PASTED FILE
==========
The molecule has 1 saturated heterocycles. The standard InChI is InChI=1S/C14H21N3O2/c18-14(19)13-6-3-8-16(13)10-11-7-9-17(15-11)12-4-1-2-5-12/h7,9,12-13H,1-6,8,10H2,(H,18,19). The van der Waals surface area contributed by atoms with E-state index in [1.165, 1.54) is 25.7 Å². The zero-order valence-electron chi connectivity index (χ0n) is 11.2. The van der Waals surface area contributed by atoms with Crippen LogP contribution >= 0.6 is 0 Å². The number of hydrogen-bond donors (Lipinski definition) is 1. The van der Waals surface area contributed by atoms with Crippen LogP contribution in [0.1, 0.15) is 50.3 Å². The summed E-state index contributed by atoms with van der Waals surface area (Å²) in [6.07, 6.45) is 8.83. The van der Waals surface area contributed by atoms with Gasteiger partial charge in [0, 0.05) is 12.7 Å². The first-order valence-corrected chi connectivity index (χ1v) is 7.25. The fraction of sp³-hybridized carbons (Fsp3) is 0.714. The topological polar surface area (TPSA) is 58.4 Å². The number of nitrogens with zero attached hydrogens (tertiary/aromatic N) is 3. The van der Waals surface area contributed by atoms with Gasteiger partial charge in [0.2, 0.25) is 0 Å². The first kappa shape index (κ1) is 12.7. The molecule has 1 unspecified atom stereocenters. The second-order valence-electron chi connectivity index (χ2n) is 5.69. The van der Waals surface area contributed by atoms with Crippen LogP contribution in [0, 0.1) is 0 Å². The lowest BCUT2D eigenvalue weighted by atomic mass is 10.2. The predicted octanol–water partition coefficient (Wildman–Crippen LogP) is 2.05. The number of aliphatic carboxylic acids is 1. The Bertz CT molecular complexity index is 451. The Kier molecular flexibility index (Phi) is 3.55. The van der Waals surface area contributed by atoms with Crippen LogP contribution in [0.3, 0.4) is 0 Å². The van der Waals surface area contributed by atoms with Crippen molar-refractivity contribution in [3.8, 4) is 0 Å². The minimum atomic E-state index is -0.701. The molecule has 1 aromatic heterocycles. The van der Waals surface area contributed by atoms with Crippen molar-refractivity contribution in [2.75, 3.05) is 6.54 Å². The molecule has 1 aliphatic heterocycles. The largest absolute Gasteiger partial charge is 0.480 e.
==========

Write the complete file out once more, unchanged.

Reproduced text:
The molecule has 1 saturated heterocycles. The standard InChI is InChI=1S/C14H21N3O2/c18-14(19)13-6-3-8-16(13)10-11-7-9-17(15-11)12-4-1-2-5-12/h7,9,12-13H,1-6,8,10H2,(H,18,19). The van der Waals surface area contributed by atoms with E-state index in [1.165, 1.54) is 25.7 Å². The zero-order valence-electron chi connectivity index (χ0n) is 11.2. The van der Waals surface area contributed by atoms with Crippen LogP contribution >= 0.6 is 0 Å². The number of hydrogen-bond donors (Lipinski definition) is 1. The van der Waals surface area contributed by atoms with Crippen LogP contribution in [0.1, 0.15) is 50.3 Å². The summed E-state index contributed by atoms with van der Waals surface area (Å²) in [6.07, 6.45) is 8.83. The van der Waals surface area contributed by atoms with Gasteiger partial charge in [0, 0.05) is 12.7 Å². The first-order valence-corrected chi connectivity index (χ1v) is 7.25. The fraction of sp³-hybridized carbons (Fsp3) is 0.714. The topological polar surface area (TPSA) is 58.4 Å². The number of nitrogens with zero attached hydrogens (tertiary/aromatic N) is 3. The van der Waals surface area contributed by atoms with Gasteiger partial charge in [0.2, 0.25) is 0 Å². The first kappa shape index (κ1) is 12.7. The molecule has 1 unspecified atom stereocenters. The second-order valence-electron chi connectivity index (χ2n) is 5.69. The van der Waals surface area contributed by atoms with Crippen LogP contribution in [0, 0.1) is 0 Å². The lowest BCUT2D eigenvalue weighted by atomic mass is 10.2. The predicted octanol–water partition coefficient (Wildman–Crippen LogP) is 2.05. The number of aliphatic carboxylic acids is 1. The Bertz CT molecular complexity index is 451. The Kier molecular flexibility index (Phi) is 3.55. The van der Waals surface area contributed by atoms with Crippen LogP contribution in [0.3, 0.4) is 0 Å². The van der Waals surface area contributed by atoms with Crippen molar-refractivity contribution in [3.8, 4) is 0 Å². The minimum atomic E-state index is -0.701. The molecule has 1 aromatic heterocycles. The van der Waals surface area contributed by atoms with Crippen molar-refractivity contribution in [2.75, 3.05) is 6.54 Å². The molecule has 1 aliphatic heterocycles. The largest absolute Gasteiger partial charge is 0.480 e.